Konnichi wa from the Primate Research Institute – Week 8 (Aug 3 – Aug 10)
This past week marks another great, enjoyable week here at the PRI and Japan, in general! My research internship has allowed me to gain experience with some invaluable molecular biology techniques that will allow me to expand my research capabilities. I’ve gained a better understanding of semi-quantitative RT-PCR, genetic expression patterns, and even how to approach new questions related to my research. For example, I’ve become interested in the epigenetics branch of Dr. Imamura’s research. Epigenetics is the field of molecular biology associated with the structure and regulation of DNA with regards to environmental factors and molecules. I would love to incorporate this area of study into my graduate research since I think it provides an even broader understanding of molecular biology when coupled with sequence analysis and protein expression studies. With regards to this past week, we were able to finish preparing our macaque samples (n = 16) for RT-PCR, carry out a few reactions, and get to some immunohistochemistry. Outside of the lab, I visited the cities of Nara and Osaka for a Saturday day-trip with two other EAPSI fellows, Rob and Alex from the U.S. I’ll have to come back to Japan so I can spend more time in these beautiful, ancient cities!
No Issue with the Tissues
Continuing with our study of primate spermatogenesis and germ cell development, we were able to generate cDNA – nucleic acids containing just the protein-coding sequences of a gene – for our various macaque tissues. We are looking at testis tissue, of course, along with lung, liver, and kidney in order to get a general sense of what tissues are expressing our target genes. We have four tissue samples from four individuals – a juvenile and an adult from both Japanese and rhesus macaque species. After several more RT-PCR experiments, we should have an initial sense of what genes are being expressed at both stages of development. Although unlikely, since the two species are very closely related, there is the possibility that we will uncover some species-specific expression patterns. Lastly, the various tissue types will also help Kuroki-san, my summer labmate and current Master’s student, with his study into the tissue-specific expression of kisspeptin.
After a β-actin quality control check, we see that all four tissue types from both juveniles and adults are expressing this gene, as expected. This means we can carry out RT-PCR for the rest of our target genes during my last two weeks!
Regarding the other portion of our study, we are still having trouble achieving good quality tissue sections for the adult Japanese macaque. Of course, we’ll keep trying! We were able to stain for important spermatogenesis and germ-cell markers for the juvenile Japanese macaque, though. This is promising, and hopefully we can resolve the adult tissue issue in the near future!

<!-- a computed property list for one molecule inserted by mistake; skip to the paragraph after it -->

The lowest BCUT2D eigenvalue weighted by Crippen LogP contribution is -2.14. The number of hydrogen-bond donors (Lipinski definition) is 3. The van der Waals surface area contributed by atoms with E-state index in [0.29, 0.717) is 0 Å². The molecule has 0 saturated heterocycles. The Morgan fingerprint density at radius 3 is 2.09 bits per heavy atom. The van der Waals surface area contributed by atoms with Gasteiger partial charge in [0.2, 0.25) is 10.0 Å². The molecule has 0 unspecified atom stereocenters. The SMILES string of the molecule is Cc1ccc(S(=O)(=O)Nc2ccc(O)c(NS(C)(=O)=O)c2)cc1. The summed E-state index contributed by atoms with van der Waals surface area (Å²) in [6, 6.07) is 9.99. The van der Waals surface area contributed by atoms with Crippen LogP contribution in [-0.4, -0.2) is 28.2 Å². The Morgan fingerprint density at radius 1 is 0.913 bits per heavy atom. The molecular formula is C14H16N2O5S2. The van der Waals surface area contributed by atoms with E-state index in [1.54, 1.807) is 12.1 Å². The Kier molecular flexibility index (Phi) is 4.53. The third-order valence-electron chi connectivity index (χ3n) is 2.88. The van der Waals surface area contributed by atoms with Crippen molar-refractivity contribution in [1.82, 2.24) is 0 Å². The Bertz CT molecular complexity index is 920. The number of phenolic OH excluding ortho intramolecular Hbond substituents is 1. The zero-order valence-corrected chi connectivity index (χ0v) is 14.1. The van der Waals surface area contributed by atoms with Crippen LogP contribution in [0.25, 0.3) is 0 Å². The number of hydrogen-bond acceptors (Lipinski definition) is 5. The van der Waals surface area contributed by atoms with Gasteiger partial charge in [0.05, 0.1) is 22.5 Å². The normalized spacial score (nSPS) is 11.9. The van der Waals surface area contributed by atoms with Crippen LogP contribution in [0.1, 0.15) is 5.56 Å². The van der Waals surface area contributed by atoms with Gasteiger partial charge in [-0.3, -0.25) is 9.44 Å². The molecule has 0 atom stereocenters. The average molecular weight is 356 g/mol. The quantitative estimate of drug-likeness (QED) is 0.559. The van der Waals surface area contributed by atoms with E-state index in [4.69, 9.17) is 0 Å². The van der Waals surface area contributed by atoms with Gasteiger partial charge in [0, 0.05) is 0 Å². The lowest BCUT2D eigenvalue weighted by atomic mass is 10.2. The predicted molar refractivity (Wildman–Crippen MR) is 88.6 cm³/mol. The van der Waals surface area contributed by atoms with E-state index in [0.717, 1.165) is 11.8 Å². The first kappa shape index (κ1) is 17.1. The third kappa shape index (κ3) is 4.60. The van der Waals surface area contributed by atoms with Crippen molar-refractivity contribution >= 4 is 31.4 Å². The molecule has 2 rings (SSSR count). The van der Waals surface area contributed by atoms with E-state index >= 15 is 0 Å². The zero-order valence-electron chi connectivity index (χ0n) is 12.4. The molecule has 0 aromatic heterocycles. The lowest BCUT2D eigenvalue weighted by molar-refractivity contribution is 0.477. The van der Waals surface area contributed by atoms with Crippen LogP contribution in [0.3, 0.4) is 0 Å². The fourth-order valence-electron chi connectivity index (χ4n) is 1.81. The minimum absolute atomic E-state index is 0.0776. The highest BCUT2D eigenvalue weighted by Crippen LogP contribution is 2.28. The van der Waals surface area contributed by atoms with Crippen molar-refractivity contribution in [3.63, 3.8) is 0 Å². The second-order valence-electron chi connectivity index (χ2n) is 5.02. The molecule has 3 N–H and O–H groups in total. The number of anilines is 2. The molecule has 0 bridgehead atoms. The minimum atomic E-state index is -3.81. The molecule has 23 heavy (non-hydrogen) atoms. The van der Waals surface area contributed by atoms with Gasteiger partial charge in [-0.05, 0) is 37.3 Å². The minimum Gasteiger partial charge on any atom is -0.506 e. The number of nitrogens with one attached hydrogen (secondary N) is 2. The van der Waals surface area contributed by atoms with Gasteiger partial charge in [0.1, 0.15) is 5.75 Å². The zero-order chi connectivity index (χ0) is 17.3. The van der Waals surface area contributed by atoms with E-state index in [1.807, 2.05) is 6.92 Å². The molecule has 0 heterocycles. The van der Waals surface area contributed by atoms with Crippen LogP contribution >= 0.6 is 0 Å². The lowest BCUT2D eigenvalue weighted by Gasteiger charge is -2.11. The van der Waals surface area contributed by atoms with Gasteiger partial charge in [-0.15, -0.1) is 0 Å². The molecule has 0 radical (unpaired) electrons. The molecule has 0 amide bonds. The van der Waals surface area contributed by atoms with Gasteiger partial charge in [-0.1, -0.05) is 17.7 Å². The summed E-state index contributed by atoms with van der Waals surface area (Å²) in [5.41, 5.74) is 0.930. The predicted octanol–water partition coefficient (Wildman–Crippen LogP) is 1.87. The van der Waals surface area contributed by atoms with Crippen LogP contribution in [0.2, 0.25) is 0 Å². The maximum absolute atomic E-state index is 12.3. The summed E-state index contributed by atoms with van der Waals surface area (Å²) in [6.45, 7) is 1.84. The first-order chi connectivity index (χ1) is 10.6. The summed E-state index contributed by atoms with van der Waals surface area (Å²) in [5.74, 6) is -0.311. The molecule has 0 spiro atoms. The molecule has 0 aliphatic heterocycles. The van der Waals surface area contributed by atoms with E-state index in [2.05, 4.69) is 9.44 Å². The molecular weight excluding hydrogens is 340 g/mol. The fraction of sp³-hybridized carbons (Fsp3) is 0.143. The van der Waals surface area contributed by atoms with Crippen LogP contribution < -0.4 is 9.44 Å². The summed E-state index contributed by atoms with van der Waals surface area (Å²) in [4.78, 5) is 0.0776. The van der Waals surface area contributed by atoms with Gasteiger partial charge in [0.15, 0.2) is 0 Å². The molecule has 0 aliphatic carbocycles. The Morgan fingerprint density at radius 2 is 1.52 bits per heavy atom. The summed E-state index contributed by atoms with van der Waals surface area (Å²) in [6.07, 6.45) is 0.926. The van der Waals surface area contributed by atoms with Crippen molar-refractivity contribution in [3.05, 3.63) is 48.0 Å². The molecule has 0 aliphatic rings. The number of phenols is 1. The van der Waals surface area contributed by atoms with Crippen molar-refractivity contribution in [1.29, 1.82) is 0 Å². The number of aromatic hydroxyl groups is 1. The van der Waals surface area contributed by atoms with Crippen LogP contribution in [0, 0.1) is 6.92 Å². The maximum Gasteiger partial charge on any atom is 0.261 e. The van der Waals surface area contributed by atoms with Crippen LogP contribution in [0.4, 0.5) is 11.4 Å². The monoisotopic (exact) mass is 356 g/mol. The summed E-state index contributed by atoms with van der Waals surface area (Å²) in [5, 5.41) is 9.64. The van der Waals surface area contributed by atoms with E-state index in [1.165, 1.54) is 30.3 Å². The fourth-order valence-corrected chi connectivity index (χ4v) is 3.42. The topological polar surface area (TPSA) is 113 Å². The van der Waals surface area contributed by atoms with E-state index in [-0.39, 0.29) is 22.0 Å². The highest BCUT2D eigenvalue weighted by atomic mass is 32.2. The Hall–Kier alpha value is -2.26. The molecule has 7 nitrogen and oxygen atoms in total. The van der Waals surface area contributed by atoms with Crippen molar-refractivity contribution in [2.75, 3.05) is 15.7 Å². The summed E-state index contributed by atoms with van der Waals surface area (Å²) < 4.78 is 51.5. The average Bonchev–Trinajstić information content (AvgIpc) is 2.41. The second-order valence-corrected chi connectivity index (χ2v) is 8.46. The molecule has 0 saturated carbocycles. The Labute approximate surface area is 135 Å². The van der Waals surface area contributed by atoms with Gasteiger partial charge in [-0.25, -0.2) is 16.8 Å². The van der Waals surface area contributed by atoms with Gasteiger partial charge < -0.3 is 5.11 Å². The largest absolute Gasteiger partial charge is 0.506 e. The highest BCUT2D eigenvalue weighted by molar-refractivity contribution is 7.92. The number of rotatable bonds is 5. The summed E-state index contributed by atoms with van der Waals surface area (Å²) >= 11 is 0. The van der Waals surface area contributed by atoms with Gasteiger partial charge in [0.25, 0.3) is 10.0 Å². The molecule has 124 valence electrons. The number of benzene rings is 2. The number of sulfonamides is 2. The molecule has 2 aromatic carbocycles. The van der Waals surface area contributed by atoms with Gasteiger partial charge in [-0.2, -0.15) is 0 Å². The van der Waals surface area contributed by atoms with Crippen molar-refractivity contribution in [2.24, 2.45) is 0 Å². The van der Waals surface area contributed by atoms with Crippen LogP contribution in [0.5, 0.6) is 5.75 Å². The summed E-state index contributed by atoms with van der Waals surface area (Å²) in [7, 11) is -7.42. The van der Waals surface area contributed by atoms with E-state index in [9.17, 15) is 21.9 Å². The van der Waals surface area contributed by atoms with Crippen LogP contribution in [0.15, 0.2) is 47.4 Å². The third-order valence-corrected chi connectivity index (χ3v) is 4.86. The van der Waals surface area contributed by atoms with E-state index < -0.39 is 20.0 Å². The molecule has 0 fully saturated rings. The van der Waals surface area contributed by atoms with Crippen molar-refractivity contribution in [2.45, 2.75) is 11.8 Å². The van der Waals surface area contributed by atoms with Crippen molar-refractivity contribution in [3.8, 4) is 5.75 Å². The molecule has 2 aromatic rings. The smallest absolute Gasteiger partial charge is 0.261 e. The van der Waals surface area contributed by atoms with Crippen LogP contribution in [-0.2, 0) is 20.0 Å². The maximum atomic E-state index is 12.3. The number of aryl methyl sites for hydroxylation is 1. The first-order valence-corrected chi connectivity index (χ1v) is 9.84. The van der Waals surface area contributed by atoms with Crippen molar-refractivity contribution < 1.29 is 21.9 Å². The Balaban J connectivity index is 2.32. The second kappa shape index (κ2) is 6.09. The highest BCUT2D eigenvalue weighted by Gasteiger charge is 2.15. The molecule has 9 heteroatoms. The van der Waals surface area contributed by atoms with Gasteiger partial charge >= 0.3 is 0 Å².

Daytripper in Japan
I’m not the biggest Beatlemaniac, but I did channel my inner John Lennon during a day trip to Nara and Osaka – two beautiful cities in the Kansai region of central Japan. Nara, a smaller and more traditional city, was my first stop. I took the shinkansen (bullet train) there from Nagoya station and met my friends Rob Devine and Alex Lewis (two other EAPSI fellows). We visited Nara Park in the morning and, in the afternoon, the three of us took another train to Osaka where we visited the famous Kaiyukan, or Osaka Aquarium. After a nice yakiniku (grilled meat) dinner, I said farewell to my friends and bulleted back to Inuyama just before midnight. One thing I’ll miss about Japan is the extremely efficient rail system; check out my favorite article about a research team using a slime mold to model the efficiency of the Japanese rail system (https://www.sciencedaily.com/releases/2010/01/100121141051.htm).
In Nara, we visited the largest Buddha statue in Japan (top left) at the Todaji temple. We also stopped by Deer Park in downtown Nara where hundreds of deer roam around (bottom right). The Kaiyukan (top right) is famous for housing two whale sharks, but I was blown away by the Japanese spider crab exhibit (bottom left)!
Thank you for keeping up with my research and experiences here in Japan! I’ve gained valuable experience in my field of molecular anthropology, and I’ve learned a lot about Japanese culture at the same time. I’ve got just two more weeks before my fellowship wraps up, so I’ll have to make the most of them. Until then, matane!
This research is funded by the National Science Foundation East Asia and Pacific Summer Institutes for U.S. Graduate Students (EAPSI) in collaboration with the Japan Society for the Promotion of Science (JSPS).